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In the early 1990s, the hip hop group Digable Planets broke through with their single "Rebirth of Slick (Cool Like Dat)". The single was jazzy and laid-back, and became a crossover hit. The trio were pegged by some as a counterpoint to gangsta rap, but they didn't love the efforts to categorize their sound. They went further on their next boundary-pushing release, the classic record Blowout Comb. The album was critically acclaimed, but didn't sell well, and the group drifted apart shortly afterward.
Founding member Ishmael Butler was only in his mid 20s when Digable Planets broke up. And so he tried other things, like filmmaking. He still made music, but the releases were few and far between. About five years ago, he teamed up with Tendai Maraire to form a new group called Shabazz Palaces.
Butler spoke to us about his days as a indie label gopher, the awkward audition Digable Planets had to endure for a record company executive, and the the transformative sounds of Shabazz Palaces.
Is there still good pop-punk out there? What's the musical equivalent of a drunk text? Music critic Todd Martens of the Los Angeles Times stops by to answer both of those questions!
You can find Todd's writing in the LA Times and on their blog, Pop and Hiss.
There's a certain kind of feeling to the director Michel Gondry's films. A little bit of happiness mixed with sadness. Nostalgia for something that you experienced, or maybe something you wish you had experienced. You may have felt it watching Eternal Sunshine of the Spotless Mind, The Science of Sleep, or his new film Mood Indigo.
For "The Song That Changed My Life", Gondry describes the feeling of saudade and how he felt watching Nico Ferrer perform the song "Le Sud" on a Saturday night.
If you've seen Allison Janney on television lately, it's been in one of two very different roles. On the Showtime series Masters of Sex, Janney guest stars as a somewhat naive, vulnerable 1950s housewife who experiences a breakthrough after many years in a sexless (but not loveless) marriage. Her story is both heartbreaking and hopeful. In the CBS sitcom Mom, she plays Bonnie, a recovering alcoholic who's outrageous, biting, and very funny. Bonnie's been down, but she's making peace with her estranged daughter and getting her life back together. Janney's characterizations are versatile; they allow her to be warm, steely, confident, and thin-skinned by turns. Janney is currently nominated for Emmys for both roles; 'Outstanding Guest Actress in a Drama' for Masters of Sex, and 'Outstanding Supporting Actress in a Comedy' for Mom.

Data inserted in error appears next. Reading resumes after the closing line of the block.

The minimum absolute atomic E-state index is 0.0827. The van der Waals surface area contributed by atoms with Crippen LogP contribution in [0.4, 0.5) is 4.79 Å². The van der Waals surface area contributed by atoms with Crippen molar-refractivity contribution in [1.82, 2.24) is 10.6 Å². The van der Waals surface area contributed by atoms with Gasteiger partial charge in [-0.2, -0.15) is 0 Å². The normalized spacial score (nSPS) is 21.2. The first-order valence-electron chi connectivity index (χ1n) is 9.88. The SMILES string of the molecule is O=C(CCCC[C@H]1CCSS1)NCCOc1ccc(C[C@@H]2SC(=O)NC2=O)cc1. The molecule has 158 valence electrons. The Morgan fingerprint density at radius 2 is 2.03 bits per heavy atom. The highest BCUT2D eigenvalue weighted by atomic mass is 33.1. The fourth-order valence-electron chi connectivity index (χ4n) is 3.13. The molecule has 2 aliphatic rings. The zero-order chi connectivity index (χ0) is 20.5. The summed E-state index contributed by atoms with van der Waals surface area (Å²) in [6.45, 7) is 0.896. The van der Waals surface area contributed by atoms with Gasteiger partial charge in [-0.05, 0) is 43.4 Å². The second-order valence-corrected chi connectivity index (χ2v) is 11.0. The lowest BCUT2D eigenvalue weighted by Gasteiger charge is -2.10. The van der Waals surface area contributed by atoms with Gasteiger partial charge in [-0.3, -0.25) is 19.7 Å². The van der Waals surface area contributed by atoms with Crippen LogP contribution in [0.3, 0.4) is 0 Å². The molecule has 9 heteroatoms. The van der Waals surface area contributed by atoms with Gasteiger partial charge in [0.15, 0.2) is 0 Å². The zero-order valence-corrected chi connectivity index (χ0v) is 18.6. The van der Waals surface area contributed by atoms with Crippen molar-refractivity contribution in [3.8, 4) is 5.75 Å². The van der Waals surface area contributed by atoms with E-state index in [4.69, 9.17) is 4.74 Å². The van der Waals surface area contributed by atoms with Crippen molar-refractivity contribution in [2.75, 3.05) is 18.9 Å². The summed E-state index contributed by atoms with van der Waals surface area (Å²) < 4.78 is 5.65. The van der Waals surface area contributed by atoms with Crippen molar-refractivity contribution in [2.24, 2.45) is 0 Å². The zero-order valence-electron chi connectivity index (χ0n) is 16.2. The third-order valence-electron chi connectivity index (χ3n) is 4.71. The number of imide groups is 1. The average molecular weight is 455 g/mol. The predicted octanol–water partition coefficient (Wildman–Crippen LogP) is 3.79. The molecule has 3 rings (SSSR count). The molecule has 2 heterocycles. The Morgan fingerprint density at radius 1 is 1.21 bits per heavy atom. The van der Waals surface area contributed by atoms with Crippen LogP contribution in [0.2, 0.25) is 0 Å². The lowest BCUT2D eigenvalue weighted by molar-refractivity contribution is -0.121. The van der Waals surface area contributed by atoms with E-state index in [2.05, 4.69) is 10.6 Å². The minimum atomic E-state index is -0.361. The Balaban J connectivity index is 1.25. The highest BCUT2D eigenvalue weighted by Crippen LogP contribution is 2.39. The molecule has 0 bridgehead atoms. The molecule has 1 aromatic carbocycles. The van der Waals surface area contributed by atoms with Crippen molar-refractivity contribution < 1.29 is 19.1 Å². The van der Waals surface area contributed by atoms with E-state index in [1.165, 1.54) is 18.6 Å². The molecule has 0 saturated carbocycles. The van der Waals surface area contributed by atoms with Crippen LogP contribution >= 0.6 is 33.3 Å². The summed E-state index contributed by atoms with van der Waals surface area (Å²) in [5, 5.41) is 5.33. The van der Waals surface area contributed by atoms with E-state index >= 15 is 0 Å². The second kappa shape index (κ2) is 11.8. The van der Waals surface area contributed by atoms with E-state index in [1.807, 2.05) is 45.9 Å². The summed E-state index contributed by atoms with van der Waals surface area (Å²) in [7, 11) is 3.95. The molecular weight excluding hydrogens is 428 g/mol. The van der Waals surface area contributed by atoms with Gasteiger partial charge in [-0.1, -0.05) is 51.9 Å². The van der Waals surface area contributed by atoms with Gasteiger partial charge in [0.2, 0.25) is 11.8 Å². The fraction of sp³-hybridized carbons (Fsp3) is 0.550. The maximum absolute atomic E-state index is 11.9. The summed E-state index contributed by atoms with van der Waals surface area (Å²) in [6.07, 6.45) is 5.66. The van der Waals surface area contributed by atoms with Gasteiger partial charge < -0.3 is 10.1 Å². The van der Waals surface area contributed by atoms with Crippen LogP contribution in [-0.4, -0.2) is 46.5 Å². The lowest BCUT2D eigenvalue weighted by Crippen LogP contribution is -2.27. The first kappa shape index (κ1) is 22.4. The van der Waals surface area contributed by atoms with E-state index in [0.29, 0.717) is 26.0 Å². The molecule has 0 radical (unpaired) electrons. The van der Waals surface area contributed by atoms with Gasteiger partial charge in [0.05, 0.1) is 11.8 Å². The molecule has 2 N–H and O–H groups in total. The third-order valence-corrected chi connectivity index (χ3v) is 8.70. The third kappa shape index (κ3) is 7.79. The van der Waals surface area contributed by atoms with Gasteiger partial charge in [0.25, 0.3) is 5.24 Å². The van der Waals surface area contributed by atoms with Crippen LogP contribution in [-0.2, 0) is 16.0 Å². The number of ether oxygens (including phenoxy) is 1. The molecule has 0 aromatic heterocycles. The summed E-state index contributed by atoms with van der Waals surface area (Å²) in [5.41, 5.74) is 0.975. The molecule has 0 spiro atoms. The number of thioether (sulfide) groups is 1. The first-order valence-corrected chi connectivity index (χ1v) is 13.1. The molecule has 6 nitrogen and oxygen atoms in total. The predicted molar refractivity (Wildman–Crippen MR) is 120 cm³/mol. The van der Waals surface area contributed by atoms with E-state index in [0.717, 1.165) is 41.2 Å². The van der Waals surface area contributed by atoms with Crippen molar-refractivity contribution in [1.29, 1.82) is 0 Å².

She spoke to us about her early acting days (including auditioning for an intimidatingly handsome Paul Newman), getting comfortable with the inevitable nude scenes for Masters of Sex, and the ways that her mom's background and brother's struggle with addiction gave her insight and empathy for her current roles.
Jesse explains why the last Hollywood picture Orson Welles directed, Touch of Evil, tells us so much about Welles as an artist.
Looking for information on this week's episode of Bullseye?
Bootsy Collins is a legend in the world of funk. He's a bassist who came to his instrument by happenstance and fell in love. He was only in his teens when he was discovered and hired by the Godfather of Soul, James Brown, to be part of his backing band, The J.B.'s. Bootsy went on to play with another notoriously inventive and pioneering funk artist, George Clinton, as part of Funkadelic and Parliament.
He continued the funk with Bootsy's Rubber Band and a number of other musical collaborations. His most recent album is Tha Funk Capitol Of The World, and he currently teaches bass at his own Funk University. He's also playing a couple of festivals this spring and summer.
Bootsy talks to us about being on the forefront of funk, playing with James Brown, doing LSD on stage, quitting and/or being fired from The JB's, pushing the boundaries of black popular music with George Clinton, and his own amazing solo career.
He and Jesse spoke in 2011. Find an extended version of that original conversation here.
This week, a look back at some all-time favorite movies from our pals at The Dissolve. Staff writer Nathan Rabin and Editorial Director Keith Phipps join us to talk about some of their all-time favorite films.
Nathan recommends Albert Brooks' 1979 satire Real Life, a prescient look at documenting "real life" in pre-reality television times.